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This eBook from the Gutenberg Project consists of approximately 163 pages of information about Lady Rosamond's Secret.
that no direct conciliation could be effected between the disputants.  Another course must be adopted.  An arrangement was agreed upon between the English and Americans that the matter be left to arbitration, to the decision of the king of the Netherlands.  In such knowledge the people felt and saw a common dread, a common anxiety, a gloomy foreboding.  Such knowledge brought the painful idea of separation.  Sir Howard was appointed to prepare the case for presentation.  His presence was imperative in England.  A heavy blow fell like a death knell on the future hopes of the colonists.  Their true friend, sympathizer and ruler was about to take leave.  Many mourned his departure as that of a father or brother.  Their friend in prosperity and dire adversity; he who had struggled with the calamities and worked for the advancement of his people, their interests and direct benefits, was now to embark for his native land.

Regret was depicted on every face as the colonists moved in large bodies to return grateful recognition for the zealous labors spent in their behalf.  Every society took active measures in showing their mingled regret.  Tears rained thick and fast as many old friends grasped the hand of Sir Howard, murmuring a last God bless you.  The kind-hearted soldier could not but feel deeply when he witnessed such hearty demonstrations, yet he had hopes of returning to New Brunswick.  He cheered the people with such remarks and strove to make the least of the matter.

Nor was the family of Sir Howard less to be regretted.  Their kind hospitality, generous hearts, and unassuming dispositions, had made many friends in Fredericton and throughout the Province.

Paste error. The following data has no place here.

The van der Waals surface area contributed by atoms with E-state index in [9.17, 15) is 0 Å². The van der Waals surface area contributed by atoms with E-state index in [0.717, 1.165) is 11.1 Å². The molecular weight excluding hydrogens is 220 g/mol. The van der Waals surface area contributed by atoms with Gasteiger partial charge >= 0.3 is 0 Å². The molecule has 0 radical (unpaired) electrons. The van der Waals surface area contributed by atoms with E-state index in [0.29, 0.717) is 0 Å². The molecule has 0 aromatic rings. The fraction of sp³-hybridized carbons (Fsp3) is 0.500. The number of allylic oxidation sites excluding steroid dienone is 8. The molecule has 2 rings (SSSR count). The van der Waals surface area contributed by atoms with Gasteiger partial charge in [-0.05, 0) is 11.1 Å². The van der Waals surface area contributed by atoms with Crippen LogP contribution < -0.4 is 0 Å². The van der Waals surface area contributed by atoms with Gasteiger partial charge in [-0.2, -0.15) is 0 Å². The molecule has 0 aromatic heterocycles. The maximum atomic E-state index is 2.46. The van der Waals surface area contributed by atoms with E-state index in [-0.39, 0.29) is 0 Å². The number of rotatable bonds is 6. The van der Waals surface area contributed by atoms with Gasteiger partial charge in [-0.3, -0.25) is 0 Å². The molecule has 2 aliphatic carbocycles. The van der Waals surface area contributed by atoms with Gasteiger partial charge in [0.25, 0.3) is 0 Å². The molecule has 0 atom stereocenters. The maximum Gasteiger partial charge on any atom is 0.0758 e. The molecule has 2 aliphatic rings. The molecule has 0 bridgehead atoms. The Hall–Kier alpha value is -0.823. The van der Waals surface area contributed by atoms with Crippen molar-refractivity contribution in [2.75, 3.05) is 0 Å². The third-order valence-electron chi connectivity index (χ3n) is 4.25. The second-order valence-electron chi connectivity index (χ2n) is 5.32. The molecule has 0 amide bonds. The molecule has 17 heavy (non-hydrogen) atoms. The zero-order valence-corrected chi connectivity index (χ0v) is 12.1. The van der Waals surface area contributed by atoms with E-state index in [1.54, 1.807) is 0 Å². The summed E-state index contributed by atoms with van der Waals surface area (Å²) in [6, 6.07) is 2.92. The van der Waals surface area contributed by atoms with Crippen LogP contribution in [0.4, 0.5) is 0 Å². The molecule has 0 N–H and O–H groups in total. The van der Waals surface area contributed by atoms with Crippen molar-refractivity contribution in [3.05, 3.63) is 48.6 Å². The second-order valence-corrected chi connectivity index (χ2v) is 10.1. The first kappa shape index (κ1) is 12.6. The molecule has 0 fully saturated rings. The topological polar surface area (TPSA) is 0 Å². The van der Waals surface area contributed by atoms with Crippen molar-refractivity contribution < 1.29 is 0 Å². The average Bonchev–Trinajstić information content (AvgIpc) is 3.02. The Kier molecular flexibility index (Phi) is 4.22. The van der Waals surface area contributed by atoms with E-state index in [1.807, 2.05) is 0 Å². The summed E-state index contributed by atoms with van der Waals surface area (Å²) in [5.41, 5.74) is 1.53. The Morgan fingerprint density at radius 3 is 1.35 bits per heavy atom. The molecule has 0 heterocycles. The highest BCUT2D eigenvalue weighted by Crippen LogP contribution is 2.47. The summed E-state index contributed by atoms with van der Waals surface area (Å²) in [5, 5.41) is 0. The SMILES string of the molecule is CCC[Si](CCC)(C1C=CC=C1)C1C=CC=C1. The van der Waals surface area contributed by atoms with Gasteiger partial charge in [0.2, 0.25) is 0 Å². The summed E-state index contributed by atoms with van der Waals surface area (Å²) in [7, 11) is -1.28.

Lady Douglas strove to conceal her regret with many well-timed remarks.  Mary Douglas lovingly lingered among the well-remembered walks and paths where she had spent peaceful and happy days.  The lovely spring-time which she had looked forward to, with its songs of birds, bright sunshine, lovely flowers, and green fields, had come again, but not for her enjoyment.  Other ears would listen to the warbling songster—­other forms would sit in her accustomed seats and enjoy the pleasing sunshine—­other hands would pluck the lonely flowers blooming in beauty all around—­other footsteps would roam over the soft green grass that gently raised its head as she tripped lightly along in former years. These were the friends of Mary Douglas, truly the child of nature.  Birds, flowers, fields, sunshine, rain, and storm, were the constant companions of the gifted and beautiful student.  The warble of the birds was to her of more worth than the most bewitching strains of an English opera; flowers taught lessons more inspiring and sublime than the most profound theological discussion.  Verdant fields and bright sunshine were constant reminders of Heaven’s choicest blessings and never-failing truth, while the stormy conflicts of nature’s elements taught the heart a wholesome lesson in the thought that life has its changing moods, its bitter conflicts, its merciless storms.

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